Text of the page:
Tweetybird T-37A gets a touch-up

TweetyBird T-37A gets a touch-up

Front view of the before shot of the T-37A TweetyBird on static displayed in the Dyess Linear Airpark. This trainer is under sponsorship by the 7th Component Maintenance Squadron underwent a polishing that removed decades of oxidation to reveal the mirror finish as it came out of the factory. (Photo courtesy of the Office of Museum, 7 Bomb Wing)

TweetyBird T-37A gets a touch-up

Front view of the after shot of the T-37A TweetyBird on static displayed in the Dyess Linear Airpark. This trainer under sponsorship by the 7th Component Maintenance Squadron underwent a polishing that removed decades of oxidation to reveal the mirror finish as it came out of the factory. (Photo courtesy of the Office of Museum, 7th Bomb Wing)

TweetyBird T-37A gets a touch-up

Side view of the before shot of the T-37A TweetyBird on static displayed in the Dyess Linear Airpark. This trainer is under sponsorship by the 7th Component Maintenance Squadron underwent a polishing that removed decades of oxidation to reveal the mirror finish as it came out of the factory. (Photo courtesy of the Office of Museum, 7 Bomb Wing)

TweetyBird T-37A gets a touch-up

Side view of the after shot of the T-37A TweetyBird on static displayed in the Dyess Linear Airpark. This trainer is under sponsorship by the 7th Component Maintenance Squadron underwent a polishing that removed decades of oxidation to reveal the mirror finish as it came out of the factory. (Photo courtesy of the Office of Museum, 7 Bomb Wing)

DYESS AIR FORCE BASE, Texas --

 April 23 to 30, the T-37A Tweety Bird jet trainer underwent Phase I of an awesome transformation from being that dull, oxidized raw aluminum airframe to the factory-delivered shiny, mirror-finish.  The T-37A and the Dyess Linear Airpark underwent some loving care with the help of 7th Component Maintenance Squadron Airmen: Senior Airman Richard Ryan, Airman 1st Class Jose Rodriguez-Rivera, Airman 1st Class Shiloh Bertrand, Airman 1st Class Alexander Denning, Airman 1st Class Antonio Miller, Airman Stephanie Romero, and Airman Blanca Hall.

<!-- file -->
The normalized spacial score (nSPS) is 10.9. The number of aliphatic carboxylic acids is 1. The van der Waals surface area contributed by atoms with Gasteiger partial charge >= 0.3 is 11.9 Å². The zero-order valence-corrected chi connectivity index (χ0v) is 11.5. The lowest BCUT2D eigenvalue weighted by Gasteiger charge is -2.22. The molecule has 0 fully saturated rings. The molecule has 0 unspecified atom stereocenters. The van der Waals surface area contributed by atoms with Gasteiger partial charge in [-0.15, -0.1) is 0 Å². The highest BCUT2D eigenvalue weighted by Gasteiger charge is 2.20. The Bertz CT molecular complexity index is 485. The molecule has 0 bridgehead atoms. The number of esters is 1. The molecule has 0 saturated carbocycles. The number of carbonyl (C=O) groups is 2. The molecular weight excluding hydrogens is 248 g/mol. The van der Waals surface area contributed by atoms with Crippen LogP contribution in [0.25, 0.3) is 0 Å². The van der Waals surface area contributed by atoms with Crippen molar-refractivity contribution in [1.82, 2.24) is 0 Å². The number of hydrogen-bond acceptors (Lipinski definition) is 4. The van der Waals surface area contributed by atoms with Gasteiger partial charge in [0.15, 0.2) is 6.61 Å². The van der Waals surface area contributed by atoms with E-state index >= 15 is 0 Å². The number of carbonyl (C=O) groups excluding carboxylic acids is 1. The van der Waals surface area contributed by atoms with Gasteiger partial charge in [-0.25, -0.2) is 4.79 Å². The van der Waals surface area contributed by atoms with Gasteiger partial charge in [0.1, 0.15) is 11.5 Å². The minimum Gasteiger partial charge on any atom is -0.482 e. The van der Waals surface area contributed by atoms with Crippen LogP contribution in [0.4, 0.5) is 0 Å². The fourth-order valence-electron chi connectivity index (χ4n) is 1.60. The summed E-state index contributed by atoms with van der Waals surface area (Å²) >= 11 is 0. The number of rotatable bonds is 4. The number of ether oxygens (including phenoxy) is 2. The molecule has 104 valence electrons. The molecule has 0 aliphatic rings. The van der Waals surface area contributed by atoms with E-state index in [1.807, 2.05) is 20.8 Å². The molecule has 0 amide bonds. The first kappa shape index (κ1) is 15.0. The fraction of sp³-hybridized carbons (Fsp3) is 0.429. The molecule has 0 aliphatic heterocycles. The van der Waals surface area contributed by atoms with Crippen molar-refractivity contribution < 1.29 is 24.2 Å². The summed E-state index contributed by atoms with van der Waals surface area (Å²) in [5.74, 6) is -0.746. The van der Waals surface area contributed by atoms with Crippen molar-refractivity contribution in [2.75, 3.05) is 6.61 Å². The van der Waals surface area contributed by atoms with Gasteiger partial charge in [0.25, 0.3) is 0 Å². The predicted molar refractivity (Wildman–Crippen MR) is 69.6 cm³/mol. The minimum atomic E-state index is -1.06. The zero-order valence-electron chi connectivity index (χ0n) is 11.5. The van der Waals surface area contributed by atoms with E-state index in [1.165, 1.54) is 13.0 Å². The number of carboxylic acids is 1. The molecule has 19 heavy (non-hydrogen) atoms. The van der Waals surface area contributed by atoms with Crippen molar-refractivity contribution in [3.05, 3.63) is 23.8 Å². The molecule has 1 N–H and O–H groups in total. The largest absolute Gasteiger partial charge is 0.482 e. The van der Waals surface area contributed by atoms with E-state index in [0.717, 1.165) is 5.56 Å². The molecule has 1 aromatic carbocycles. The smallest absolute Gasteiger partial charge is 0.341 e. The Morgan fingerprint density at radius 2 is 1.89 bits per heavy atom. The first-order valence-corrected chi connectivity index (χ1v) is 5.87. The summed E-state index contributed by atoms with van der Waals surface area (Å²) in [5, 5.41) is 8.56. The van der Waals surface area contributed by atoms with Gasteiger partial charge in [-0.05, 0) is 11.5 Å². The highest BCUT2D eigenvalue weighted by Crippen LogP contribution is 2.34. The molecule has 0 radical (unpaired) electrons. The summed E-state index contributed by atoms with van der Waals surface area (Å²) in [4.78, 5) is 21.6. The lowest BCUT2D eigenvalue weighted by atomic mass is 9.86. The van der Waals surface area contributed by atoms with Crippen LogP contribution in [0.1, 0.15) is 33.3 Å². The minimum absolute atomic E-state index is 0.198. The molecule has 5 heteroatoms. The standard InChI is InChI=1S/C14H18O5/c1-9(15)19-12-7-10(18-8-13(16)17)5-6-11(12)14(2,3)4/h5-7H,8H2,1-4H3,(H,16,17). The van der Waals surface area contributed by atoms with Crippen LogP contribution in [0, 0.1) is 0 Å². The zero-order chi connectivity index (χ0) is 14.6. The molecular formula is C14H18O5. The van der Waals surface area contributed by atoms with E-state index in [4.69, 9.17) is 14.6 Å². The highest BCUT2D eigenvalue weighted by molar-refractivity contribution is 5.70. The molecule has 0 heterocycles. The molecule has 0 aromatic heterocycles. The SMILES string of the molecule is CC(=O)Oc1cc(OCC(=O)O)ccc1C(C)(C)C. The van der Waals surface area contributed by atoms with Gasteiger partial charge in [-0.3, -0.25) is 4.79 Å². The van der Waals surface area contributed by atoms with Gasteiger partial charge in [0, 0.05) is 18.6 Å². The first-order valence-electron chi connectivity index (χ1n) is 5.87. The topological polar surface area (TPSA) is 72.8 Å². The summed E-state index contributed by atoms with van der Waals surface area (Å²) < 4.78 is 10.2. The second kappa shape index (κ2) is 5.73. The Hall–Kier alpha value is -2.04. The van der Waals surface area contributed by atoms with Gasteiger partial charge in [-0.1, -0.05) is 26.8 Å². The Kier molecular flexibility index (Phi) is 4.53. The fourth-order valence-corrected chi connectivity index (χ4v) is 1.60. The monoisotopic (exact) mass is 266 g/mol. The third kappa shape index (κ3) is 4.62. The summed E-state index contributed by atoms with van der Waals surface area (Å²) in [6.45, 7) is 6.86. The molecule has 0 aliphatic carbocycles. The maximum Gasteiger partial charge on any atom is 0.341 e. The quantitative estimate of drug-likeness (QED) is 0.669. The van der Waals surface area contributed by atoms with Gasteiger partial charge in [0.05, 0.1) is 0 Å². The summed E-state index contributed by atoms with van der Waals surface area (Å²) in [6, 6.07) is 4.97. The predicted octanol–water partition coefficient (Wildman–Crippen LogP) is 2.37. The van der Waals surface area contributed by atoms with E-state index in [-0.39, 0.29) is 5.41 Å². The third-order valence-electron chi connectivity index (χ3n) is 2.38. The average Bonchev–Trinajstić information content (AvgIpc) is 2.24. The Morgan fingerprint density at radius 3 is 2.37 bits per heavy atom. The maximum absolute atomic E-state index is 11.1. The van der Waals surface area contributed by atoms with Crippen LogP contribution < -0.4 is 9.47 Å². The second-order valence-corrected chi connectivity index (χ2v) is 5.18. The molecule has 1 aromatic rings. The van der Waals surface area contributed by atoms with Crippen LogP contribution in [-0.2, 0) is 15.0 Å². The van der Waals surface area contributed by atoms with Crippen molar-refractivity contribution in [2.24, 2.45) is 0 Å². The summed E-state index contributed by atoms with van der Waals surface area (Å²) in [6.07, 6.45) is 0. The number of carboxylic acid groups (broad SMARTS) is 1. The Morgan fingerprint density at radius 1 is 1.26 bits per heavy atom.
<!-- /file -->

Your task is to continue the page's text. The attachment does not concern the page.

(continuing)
The 7th Equipment Maintenance Squadron aircrew ground equipment shop provided the electrical power with a FL1D flood light and 100-foot extension cord. The 7 Logistics Readiness Squadron vehicle shop provided a second power sander/buffer and 100-foot electrical cord to do the de-oxification job.  The T-37A and the KC-137 StratoTanker are sponsored by the 7th CMS.

The 7th CMS Team began with a thorough washing of the T-37A.  Then the team of Rodriguez-Rivera and Bertrand went to work on power buffing the plane’s nose, fuselage, tail and wing leading edges.  This was a three-compound process that buffed out the oxidation and smoothed the aluminum skin for preparation of the final finishing coat.  On April 30, the specialized team of Rodriguez-Rivera, Bertrand, Romero and Hall went to work on the final finish that produced the smooth-mirror look.  This last process utilized soft-cloth baby diapers to enable the mirrored finish.

 This was the Phase I step for the renovation of the T-37A.  Phase II will resume with a stripping and re-painting the few paint sections, removal and replacement of the various specialized “warning” stickers, then onto a new round of buffing to complete the full, mirror-finish product.

 The T-37A is a twin-engine primary trainer used to instruct students in the fundamentals of jet aircraft handling, instrument, formation flight and night flying.  Affectionately known as Tweety Bird or Tweet, it was the first U.S. Air Force jet aircraft designed specifically as a trainer.  Side-by-side seating in the T-37A makes training easier and more effective by allowing the instructor to better observe and teach the student.

The pre-production T-37A made its initial flight in 1955, and entered operational service in 1957.  Nearly 1,300 T-37A, B, and C models were built before production ended in the late 1970s.

The aircraft on display was built in 1954 and has less than 1,500 flying hours on the airframe.  This particular aircraft is the sixth T-37A built, and it was originally used as a research and test airplane at Edwards AFB, California, then was stationed at James Connaly AFB, Texas, and Sheppard AFB, Texas, where it was used as a ground trainer for maintenance personnel.  It was converted to a T-37B in 1960.  The aircraft displayed has never been painted and is displayed as it would look in 1954.